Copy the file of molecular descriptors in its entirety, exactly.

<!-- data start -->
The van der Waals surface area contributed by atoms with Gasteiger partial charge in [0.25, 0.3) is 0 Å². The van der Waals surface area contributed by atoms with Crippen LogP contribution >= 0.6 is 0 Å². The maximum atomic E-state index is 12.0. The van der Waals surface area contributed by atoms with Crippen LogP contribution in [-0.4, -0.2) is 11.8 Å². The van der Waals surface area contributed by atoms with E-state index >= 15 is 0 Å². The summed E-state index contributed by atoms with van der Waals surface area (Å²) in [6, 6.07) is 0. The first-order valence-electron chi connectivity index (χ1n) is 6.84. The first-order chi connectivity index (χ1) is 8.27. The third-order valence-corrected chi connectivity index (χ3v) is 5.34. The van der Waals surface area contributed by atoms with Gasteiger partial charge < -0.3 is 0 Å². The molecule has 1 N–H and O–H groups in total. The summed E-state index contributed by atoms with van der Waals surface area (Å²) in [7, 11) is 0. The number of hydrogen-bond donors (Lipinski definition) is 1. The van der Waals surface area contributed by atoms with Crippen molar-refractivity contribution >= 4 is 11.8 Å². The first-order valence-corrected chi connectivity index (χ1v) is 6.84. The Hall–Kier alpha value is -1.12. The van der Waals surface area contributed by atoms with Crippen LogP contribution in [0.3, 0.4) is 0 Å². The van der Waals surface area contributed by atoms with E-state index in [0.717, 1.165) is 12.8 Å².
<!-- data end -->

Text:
The van der Waals surface area contributed by atoms with Gasteiger partial charge in [0.25, 0.3) is 0 Å². The van der Waals surface area contributed by atoms with Crippen LogP contribution >= 0.6 is 0 Å². The maximum atomic E-state index is 12.0. The van der Waals surface area contributed by atoms with Crippen LogP contribution in [-0.4, -0.2) is 11.8 Å². The van der Waals surface area contributed by atoms with E-state index >= 15 is 0 Å². The summed E-state index contributed by atoms with van der Waals surface area (Å²) in [6, 6.07) is 0. The first-order valence-electron chi connectivity index (χ1n) is 6.84. The first-order chi connectivity index (χ1) is 8.27. The third-order valence-corrected chi connectivity index (χ3v) is 5.34. The van der Waals surface area contributed by atoms with Gasteiger partial charge < -0.3 is 0 Å². The molecule has 1 N–H and O–H groups in total. The summed E-state index contributed by atoms with van der Waals surface area (Å²) in [7, 11) is 0. The number of hydrogen-bond donors (Lipinski definition) is 1. The van der Waals surface area contributed by atoms with Crippen molar-refractivity contribution >= 4 is 11.8 Å². The first-order valence-corrected chi connectivity index (χ1v) is 6.84. The Hall–Kier alpha value is -1.12. The van der Waals surface area contributed by atoms with Crippen LogP contribution in [0.3, 0.4) is 0 Å². The van der Waals surface area contributed by atoms with E-state index in [0.717, 1.165) is 12.8 Å².